A theatre director said she was "saddened but not surprised" by racist reaction to her play's black cast.
The Royal Shakespeare Company's new production of Much Ado About Nothing is set in an Afro-futuristic world.
Artistic director Erica Whyman said the "disgraceful" reaction came from "a minority" of people and discriminatory comments would not be tolerated.
"The idea that Shakespeare's plays belong to one group and not to another is nonsense," she said.
The Stratford-upon-Avon theatre announced the cast of its new production, directed by Roy Alexander Weise, in December.
Michael Balogun and Akiya Henry play lead roles Benedick and Beatrice.
While Ms Whyman said the theatre had "a proud record of lots of representation", she said the theatre company had questioned: "Have we often enough made sure that black artists can lead the work?"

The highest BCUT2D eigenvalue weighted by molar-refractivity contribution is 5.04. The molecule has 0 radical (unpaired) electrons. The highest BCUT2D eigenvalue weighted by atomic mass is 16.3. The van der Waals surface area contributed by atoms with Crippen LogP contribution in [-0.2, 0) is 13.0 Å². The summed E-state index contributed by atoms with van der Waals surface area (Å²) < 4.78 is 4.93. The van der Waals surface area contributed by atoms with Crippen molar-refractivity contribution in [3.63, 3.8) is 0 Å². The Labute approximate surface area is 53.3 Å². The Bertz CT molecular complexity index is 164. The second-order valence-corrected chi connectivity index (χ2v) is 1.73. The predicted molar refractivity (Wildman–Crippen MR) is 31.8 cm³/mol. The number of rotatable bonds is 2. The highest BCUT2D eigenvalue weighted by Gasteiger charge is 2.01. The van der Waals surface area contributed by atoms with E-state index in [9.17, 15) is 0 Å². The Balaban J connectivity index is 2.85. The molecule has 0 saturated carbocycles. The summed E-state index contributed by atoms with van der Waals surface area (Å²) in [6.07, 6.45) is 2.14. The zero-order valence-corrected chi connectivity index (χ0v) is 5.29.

In the wake of the murder of George Floyd, she said the company felt it "incredibly important... to look at ourselves and ask why there is so much racism in the world".
"It's a responsibility for a cultural organisation like mine to make sure we're not just representing black culture on our stage but actually trying to properly understand what has been missing from our cultural world," she said.
Ms Whyman added that complaints about the casting "comes from a place of ignorance about what theatre is and what story-telling is".
In 2020, the company branded comments calling its Romeo and Juliet casting "garishly diverse" as "unacceptable and abhorrent".
The RSC issued a statement to say its artists "interpret Shakespeare's plays for our own time" and that "the team deserve to be treated with respect".
It said: "We will not stand by when ignorant, hurtful responses are posted publicly. We must call them out as what they are: racist."